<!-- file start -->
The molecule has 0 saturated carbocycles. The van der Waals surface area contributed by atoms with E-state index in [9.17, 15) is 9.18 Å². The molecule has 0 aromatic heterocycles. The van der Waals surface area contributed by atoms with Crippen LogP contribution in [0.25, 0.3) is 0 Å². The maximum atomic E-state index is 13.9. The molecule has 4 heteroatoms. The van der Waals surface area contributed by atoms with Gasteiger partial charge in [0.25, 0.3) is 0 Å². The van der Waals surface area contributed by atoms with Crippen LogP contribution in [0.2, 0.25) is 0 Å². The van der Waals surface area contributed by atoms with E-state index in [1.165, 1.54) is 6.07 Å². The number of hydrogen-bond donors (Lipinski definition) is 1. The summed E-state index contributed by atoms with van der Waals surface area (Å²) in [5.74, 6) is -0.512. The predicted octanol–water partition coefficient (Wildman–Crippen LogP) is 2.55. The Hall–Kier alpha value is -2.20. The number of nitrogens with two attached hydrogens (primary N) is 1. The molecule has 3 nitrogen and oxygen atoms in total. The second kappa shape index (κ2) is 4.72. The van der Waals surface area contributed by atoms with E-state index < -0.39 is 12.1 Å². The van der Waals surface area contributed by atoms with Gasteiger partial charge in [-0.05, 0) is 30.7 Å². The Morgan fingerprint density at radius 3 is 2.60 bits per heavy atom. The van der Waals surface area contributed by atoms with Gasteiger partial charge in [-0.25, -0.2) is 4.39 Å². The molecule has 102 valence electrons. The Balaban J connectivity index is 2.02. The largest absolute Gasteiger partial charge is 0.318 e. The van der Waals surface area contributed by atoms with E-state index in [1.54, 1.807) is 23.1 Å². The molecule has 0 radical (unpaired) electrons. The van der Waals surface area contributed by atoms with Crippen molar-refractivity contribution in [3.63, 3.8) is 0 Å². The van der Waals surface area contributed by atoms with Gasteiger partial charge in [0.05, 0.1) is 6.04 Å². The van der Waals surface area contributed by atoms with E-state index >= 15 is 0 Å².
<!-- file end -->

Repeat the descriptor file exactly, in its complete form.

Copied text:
The molecule has 0 saturated carbocycles. The van der Waals surface area contributed by atoms with E-state index in [9.17, 15) is 9.18 Å². The molecule has 0 aromatic heterocycles. The van der Waals surface area contributed by atoms with Crippen LogP contribution in [0.25, 0.3) is 0 Å². The maximum atomic E-state index is 13.9. The molecule has 4 heteroatoms. The van der Waals surface area contributed by atoms with Gasteiger partial charge in [0.25, 0.3) is 0 Å². The van der Waals surface area contributed by atoms with Crippen LogP contribution in [0.2, 0.25) is 0 Å². The van der Waals surface area contributed by atoms with E-state index in [1.165, 1.54) is 6.07 Å². The number of hydrogen-bond donors (Lipinski definition) is 1. The summed E-state index contributed by atoms with van der Waals surface area (Å²) in [5.74, 6) is -0.512. The predicted octanol–water partition coefficient (Wildman–Crippen LogP) is 2.55. The Hall–Kier alpha value is -2.20. The number of nitrogens with two attached hydrogens (primary N) is 1. The molecule has 3 nitrogen and oxygen atoms in total. The second kappa shape index (κ2) is 4.72. The van der Waals surface area contributed by atoms with E-state index < -0.39 is 12.1 Å². The van der Waals surface area contributed by atoms with Gasteiger partial charge in [-0.05, 0) is 30.7 Å². The Morgan fingerprint density at radius 3 is 2.60 bits per heavy atom. The van der Waals surface area contributed by atoms with Gasteiger partial charge in [-0.25, -0.2) is 4.39 Å². The molecule has 102 valence electrons. The Balaban J connectivity index is 2.02. The largest absolute Gasteiger partial charge is 0.318 e. The van der Waals surface area contributed by atoms with E-state index in [1.54, 1.807) is 23.1 Å². The molecule has 0 radical (unpaired) electrons. The van der Waals surface area contributed by atoms with Crippen molar-refractivity contribution in [3.63, 3.8) is 0 Å². The van der Waals surface area contributed by atoms with Gasteiger partial charge in [0.05, 0.1) is 6.04 Å². The van der Waals surface area contributed by atoms with E-state index >= 15 is 0 Å².